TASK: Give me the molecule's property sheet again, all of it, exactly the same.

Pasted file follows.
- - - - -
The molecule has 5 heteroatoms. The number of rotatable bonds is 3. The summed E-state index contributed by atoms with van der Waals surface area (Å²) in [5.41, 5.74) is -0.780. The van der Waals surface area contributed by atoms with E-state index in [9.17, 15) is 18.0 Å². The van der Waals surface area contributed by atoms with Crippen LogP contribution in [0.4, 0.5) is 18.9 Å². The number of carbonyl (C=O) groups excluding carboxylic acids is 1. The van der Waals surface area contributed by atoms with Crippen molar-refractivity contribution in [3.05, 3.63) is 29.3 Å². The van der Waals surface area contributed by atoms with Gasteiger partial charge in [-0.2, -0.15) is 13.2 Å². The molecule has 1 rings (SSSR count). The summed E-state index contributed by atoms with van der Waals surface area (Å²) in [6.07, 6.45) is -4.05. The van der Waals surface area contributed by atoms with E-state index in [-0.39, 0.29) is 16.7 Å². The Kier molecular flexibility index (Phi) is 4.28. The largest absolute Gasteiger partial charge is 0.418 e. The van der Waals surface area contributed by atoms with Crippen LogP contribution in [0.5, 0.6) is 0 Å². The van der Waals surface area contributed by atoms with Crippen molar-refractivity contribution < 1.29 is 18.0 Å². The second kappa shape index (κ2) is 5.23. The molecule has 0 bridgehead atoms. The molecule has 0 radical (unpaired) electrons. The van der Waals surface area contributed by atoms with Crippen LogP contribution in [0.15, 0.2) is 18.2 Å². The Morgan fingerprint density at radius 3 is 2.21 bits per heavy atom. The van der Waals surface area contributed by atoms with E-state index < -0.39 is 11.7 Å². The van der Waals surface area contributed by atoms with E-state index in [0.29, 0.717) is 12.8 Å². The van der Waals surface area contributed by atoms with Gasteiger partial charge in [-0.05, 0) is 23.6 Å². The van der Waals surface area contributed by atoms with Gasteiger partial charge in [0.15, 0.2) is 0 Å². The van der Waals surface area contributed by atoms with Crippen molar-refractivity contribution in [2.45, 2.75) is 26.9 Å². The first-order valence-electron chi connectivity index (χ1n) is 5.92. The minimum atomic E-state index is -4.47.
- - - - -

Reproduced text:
The molecule has 5 heteroatoms. The number of rotatable bonds is 3. The summed E-state index contributed by atoms with van der Waals surface area (Å²) in [5.41, 5.74) is -0.780. The van der Waals surface area contributed by atoms with E-state index in [9.17, 15) is 18.0 Å². The van der Waals surface area contributed by atoms with Crippen LogP contribution in [0.4, 0.5) is 18.9 Å². The number of carbonyl (C=O) groups excluding carboxylic acids is 1. The van der Waals surface area contributed by atoms with Crippen molar-refractivity contribution in [3.05, 3.63) is 29.3 Å². The van der Waals surface area contributed by atoms with Gasteiger partial charge in [-0.2, -0.15) is 13.2 Å². The molecule has 1 rings (SSSR count). The summed E-state index contributed by atoms with van der Waals surface area (Å²) in [6.07, 6.45) is -4.05. The van der Waals surface area contributed by atoms with E-state index in [-0.39, 0.29) is 16.7 Å². The Kier molecular flexibility index (Phi) is 4.28. The largest absolute Gasteiger partial charge is 0.418 e. The van der Waals surface area contributed by atoms with Crippen LogP contribution in [0.5, 0.6) is 0 Å². The van der Waals surface area contributed by atoms with Crippen molar-refractivity contribution < 1.29 is 18.0 Å². The second kappa shape index (κ2) is 5.23. The molecule has 0 bridgehead atoms. The molecule has 0 radical (unpaired) electrons. The van der Waals surface area contributed by atoms with Crippen LogP contribution in [0.15, 0.2) is 18.2 Å². The Morgan fingerprint density at radius 3 is 2.21 bits per heavy atom. The van der Waals surface area contributed by atoms with E-state index < -0.39 is 11.7 Å². The van der Waals surface area contributed by atoms with E-state index in [0.29, 0.717) is 12.8 Å². The van der Waals surface area contributed by atoms with Gasteiger partial charge in [-0.05, 0) is 23.6 Å². The van der Waals surface area contributed by atoms with Gasteiger partial charge in [0.15, 0.2) is 0 Å². The van der Waals surface area contributed by atoms with Crippen molar-refractivity contribution in [2.45, 2.75) is 26.9 Å². The first-order valence-electron chi connectivity index (χ1n) is 5.92. The minimum atomic E-state index is -4.47.